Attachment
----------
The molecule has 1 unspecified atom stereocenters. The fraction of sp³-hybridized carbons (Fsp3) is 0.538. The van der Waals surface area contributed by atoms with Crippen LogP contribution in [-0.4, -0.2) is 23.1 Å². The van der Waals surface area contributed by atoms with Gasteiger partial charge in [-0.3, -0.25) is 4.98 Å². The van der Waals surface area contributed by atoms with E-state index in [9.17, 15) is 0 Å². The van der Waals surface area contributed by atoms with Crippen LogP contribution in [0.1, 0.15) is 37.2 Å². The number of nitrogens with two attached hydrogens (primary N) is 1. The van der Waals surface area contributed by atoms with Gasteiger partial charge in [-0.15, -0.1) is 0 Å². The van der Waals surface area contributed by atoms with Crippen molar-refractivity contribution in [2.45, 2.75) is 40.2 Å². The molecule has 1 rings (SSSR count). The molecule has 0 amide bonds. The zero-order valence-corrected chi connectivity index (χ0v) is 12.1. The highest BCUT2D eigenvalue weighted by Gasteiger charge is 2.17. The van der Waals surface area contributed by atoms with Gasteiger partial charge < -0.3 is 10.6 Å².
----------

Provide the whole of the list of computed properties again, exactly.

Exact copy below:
The molecule has 1 unspecified atom stereocenters. The fraction of sp³-hybridized carbons (Fsp3) is 0.538. The van der Waals surface area contributed by atoms with Crippen LogP contribution in [-0.4, -0.2) is 23.1 Å². The van der Waals surface area contributed by atoms with Gasteiger partial charge in [-0.3, -0.25) is 4.98 Å². The van der Waals surface area contributed by atoms with E-state index in [9.17, 15) is 0 Å². The van der Waals surface area contributed by atoms with Crippen LogP contribution in [0.1, 0.15) is 37.2 Å². The number of nitrogens with two attached hydrogens (primary N) is 1. The van der Waals surface area contributed by atoms with Gasteiger partial charge in [-0.15, -0.1) is 0 Å². The van der Waals surface area contributed by atoms with Crippen molar-refractivity contribution in [2.45, 2.75) is 40.2 Å². The molecule has 1 rings (SSSR count). The molecule has 0 amide bonds. The zero-order valence-corrected chi connectivity index (χ0v) is 12.1. The highest BCUT2D eigenvalue weighted by Gasteiger charge is 2.17. The van der Waals surface area contributed by atoms with Gasteiger partial charge < -0.3 is 10.6 Å².